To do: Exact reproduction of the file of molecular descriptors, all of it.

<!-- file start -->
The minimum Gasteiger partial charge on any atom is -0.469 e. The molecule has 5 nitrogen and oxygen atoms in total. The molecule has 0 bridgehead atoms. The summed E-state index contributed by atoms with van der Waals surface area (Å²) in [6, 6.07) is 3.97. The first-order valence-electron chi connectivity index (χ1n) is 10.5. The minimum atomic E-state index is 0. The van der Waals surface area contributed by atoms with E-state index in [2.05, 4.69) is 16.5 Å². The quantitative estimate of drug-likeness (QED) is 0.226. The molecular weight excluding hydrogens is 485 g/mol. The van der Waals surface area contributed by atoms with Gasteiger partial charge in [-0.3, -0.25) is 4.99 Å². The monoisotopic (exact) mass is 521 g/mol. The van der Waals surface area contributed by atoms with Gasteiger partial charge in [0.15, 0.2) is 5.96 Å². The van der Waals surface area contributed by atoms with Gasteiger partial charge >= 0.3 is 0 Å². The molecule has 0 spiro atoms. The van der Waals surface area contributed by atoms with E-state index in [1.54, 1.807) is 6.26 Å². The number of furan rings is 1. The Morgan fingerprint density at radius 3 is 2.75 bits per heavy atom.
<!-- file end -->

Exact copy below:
The minimum Gasteiger partial charge on any atom is -0.469 e. The molecule has 5 nitrogen and oxygen atoms in total. The molecule has 0 bridgehead atoms. The summed E-state index contributed by atoms with van der Waals surface area (Å²) in [6, 6.07) is 3.97. The first-order valence-electron chi connectivity index (χ1n) is 10.5. The minimum atomic E-state index is 0. The van der Waals surface area contributed by atoms with E-state index in [2.05, 4.69) is 16.5 Å². The quantitative estimate of drug-likeness (QED) is 0.226. The molecular weight excluding hydrogens is 485 g/mol. The van der Waals surface area contributed by atoms with Gasteiger partial charge in [-0.3, -0.25) is 4.99 Å². The monoisotopic (exact) mass is 521 g/mol. The van der Waals surface area contributed by atoms with Gasteiger partial charge in [0.15, 0.2) is 5.96 Å². The van der Waals surface area contributed by atoms with Gasteiger partial charge >= 0.3 is 0 Å². The molecule has 0 spiro atoms. The van der Waals surface area contributed by atoms with E-state index in [1.54, 1.807) is 6.26 Å². The number of furan rings is 1. The Morgan fingerprint density at radius 3 is 2.75 bits per heavy atom.